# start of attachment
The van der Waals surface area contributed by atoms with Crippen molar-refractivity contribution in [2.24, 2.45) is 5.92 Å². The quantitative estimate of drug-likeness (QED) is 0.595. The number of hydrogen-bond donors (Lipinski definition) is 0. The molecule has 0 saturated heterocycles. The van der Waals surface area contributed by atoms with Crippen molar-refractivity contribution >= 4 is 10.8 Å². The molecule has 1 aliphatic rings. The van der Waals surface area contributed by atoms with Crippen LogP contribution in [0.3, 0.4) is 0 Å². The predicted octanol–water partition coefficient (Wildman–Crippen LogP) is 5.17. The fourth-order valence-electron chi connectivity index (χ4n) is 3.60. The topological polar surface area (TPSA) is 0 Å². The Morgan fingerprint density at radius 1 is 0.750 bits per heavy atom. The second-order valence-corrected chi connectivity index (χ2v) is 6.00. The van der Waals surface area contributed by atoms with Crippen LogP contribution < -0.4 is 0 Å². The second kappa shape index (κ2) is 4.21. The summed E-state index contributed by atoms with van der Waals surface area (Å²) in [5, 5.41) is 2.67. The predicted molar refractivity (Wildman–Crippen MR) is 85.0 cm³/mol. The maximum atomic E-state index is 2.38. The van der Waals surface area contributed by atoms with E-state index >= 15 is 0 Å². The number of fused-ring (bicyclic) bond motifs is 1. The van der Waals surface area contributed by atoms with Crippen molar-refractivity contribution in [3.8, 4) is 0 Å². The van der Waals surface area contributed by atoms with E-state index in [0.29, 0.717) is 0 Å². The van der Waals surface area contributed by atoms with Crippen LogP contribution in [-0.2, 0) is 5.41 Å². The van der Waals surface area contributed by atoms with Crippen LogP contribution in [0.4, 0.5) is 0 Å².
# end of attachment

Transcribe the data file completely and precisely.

The van der Waals surface area contributed by atoms with Crippen molar-refractivity contribution in [2.24, 2.45) is 5.92 Å². The quantitative estimate of drug-likeness (QED) is 0.595. The number of hydrogen-bond donors (Lipinski definition) is 0. The molecule has 0 saturated heterocycles. The van der Waals surface area contributed by atoms with Crippen molar-refractivity contribution >= 4 is 10.8 Å². The molecule has 1 aliphatic rings. The van der Waals surface area contributed by atoms with Crippen LogP contribution in [0.3, 0.4) is 0 Å². The predicted octanol–water partition coefficient (Wildman–Crippen LogP) is 5.17. The fourth-order valence-electron chi connectivity index (χ4n) is 3.60. The topological polar surface area (TPSA) is 0 Å². The Morgan fingerprint density at radius 1 is 0.750 bits per heavy atom. The second-order valence-corrected chi connectivity index (χ2v) is 6.00. The van der Waals surface area contributed by atoms with Crippen LogP contribution < -0.4 is 0 Å². The second kappa shape index (κ2) is 4.21. The summed E-state index contributed by atoms with van der Waals surface area (Å²) in [5, 5.41) is 2.67. The predicted molar refractivity (Wildman–Crippen MR) is 85.0 cm³/mol. The maximum atomic E-state index is 2.38. The van der Waals surface area contributed by atoms with E-state index >= 15 is 0 Å². The number of fused-ring (bicyclic) bond motifs is 1. The van der Waals surface area contributed by atoms with Crippen molar-refractivity contribution in [3.8, 4) is 0 Å². The van der Waals surface area contributed by atoms with E-state index in [0.29, 0.717) is 0 Å². The van der Waals surface area contributed by atoms with Crippen LogP contribution in [-0.2, 0) is 5.41 Å². The van der Waals surface area contributed by atoms with Crippen LogP contribution in [0.4, 0.5) is 0 Å².